• Among friends one has the privilege of saying nothing; the civility consists in the assumption that one's silence will be civilly understood. I can imagine a small gathering of friends who say nothing all evening: they recoil from saying anything that the others don't want to hear; and their silence would be the subtlest courtesy.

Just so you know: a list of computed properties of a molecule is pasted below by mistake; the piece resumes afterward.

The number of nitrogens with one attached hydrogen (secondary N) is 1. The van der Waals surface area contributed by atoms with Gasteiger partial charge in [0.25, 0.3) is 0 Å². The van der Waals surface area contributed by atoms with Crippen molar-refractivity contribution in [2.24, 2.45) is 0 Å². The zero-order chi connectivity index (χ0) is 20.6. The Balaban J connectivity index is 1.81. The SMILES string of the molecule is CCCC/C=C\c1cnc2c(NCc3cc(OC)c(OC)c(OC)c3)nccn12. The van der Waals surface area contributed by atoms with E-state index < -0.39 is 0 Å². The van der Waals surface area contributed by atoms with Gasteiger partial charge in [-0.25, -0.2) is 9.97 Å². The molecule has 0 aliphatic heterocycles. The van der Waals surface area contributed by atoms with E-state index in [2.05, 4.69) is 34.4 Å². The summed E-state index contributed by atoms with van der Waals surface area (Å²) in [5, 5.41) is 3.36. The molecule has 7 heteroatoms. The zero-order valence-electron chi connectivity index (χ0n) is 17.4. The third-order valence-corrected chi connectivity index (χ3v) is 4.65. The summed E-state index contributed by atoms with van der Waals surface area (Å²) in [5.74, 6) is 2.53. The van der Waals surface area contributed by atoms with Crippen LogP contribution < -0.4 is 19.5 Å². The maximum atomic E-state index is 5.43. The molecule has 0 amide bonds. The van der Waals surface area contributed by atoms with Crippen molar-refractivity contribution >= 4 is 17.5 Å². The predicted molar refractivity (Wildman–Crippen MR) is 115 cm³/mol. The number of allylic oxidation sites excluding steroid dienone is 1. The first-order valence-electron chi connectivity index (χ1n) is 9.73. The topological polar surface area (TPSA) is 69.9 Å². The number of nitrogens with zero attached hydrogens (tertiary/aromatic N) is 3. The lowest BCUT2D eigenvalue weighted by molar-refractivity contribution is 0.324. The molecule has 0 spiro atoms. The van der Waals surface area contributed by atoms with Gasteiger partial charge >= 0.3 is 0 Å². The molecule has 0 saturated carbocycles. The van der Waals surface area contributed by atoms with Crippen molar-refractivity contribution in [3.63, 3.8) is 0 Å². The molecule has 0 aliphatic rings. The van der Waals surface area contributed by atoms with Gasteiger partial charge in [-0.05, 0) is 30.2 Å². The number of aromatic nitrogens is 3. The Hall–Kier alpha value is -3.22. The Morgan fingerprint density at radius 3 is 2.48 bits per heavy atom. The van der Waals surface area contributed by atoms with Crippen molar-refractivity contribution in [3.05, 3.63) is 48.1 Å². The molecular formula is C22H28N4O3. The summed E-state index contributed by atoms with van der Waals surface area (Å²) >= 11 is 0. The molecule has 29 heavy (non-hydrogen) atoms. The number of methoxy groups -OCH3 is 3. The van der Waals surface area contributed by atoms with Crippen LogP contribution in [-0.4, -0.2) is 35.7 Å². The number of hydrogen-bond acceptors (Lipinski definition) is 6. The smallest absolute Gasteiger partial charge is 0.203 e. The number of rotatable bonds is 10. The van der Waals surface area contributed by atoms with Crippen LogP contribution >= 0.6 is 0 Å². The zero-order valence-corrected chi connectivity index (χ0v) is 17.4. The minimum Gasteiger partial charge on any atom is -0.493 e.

Allen Tate (1967). “T. S. Eliot: The Man and His Work”, London : Chatto & Windus